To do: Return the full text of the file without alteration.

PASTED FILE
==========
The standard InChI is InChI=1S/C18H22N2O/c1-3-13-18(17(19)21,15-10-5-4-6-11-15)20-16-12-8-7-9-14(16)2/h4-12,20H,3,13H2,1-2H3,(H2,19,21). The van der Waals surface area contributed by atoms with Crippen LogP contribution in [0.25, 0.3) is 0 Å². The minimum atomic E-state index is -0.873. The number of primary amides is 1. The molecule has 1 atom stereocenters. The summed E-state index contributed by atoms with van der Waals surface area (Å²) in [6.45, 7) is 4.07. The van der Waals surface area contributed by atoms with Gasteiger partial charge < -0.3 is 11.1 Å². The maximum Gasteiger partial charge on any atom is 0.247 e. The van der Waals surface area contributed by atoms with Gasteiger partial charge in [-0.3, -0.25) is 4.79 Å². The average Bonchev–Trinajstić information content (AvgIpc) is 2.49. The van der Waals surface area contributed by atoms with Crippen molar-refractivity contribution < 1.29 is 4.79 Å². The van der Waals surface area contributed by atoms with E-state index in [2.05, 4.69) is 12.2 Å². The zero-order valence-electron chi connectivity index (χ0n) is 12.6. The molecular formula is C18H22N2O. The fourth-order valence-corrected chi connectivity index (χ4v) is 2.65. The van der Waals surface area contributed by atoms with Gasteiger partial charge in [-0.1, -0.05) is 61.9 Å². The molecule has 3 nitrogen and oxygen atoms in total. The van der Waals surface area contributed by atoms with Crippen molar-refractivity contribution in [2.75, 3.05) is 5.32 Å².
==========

The standard InChI is InChI=1S/C18H22N2O/c1-3-13-18(17(19)21,15-10-5-4-6-11-15)20-16-12-8-7-9-14(16)2/h4-12,20H,3,13H2,1-2H3,(H2,19,21). The van der Waals surface area contributed by atoms with Crippen LogP contribution in [0.25, 0.3) is 0 Å². The minimum atomic E-state index is -0.873. The number of primary amides is 1. The molecule has 1 atom stereocenters. The summed E-state index contributed by atoms with van der Waals surface area (Å²) in [6.45, 7) is 4.07. The van der Waals surface area contributed by atoms with Gasteiger partial charge < -0.3 is 11.1 Å². The maximum Gasteiger partial charge on any atom is 0.247 e. The van der Waals surface area contributed by atoms with Gasteiger partial charge in [-0.3, -0.25) is 4.79 Å². The average Bonchev–Trinajstić information content (AvgIpc) is 2.49. The van der Waals surface area contributed by atoms with Crippen molar-refractivity contribution < 1.29 is 4.79 Å². The van der Waals surface area contributed by atoms with E-state index in [2.05, 4.69) is 12.2 Å². The zero-order valence-electron chi connectivity index (χ0n) is 12.6. The molecular formula is C18H22N2O. The fourth-order valence-corrected chi connectivity index (χ4v) is 2.65. The van der Waals surface area contributed by atoms with Gasteiger partial charge in [-0.1, -0.05) is 61.9 Å². The molecule has 3 nitrogen and oxygen atoms in total. The van der Waals surface area contributed by atoms with Crippen molar-refractivity contribution in [2.75, 3.05) is 5.32 Å².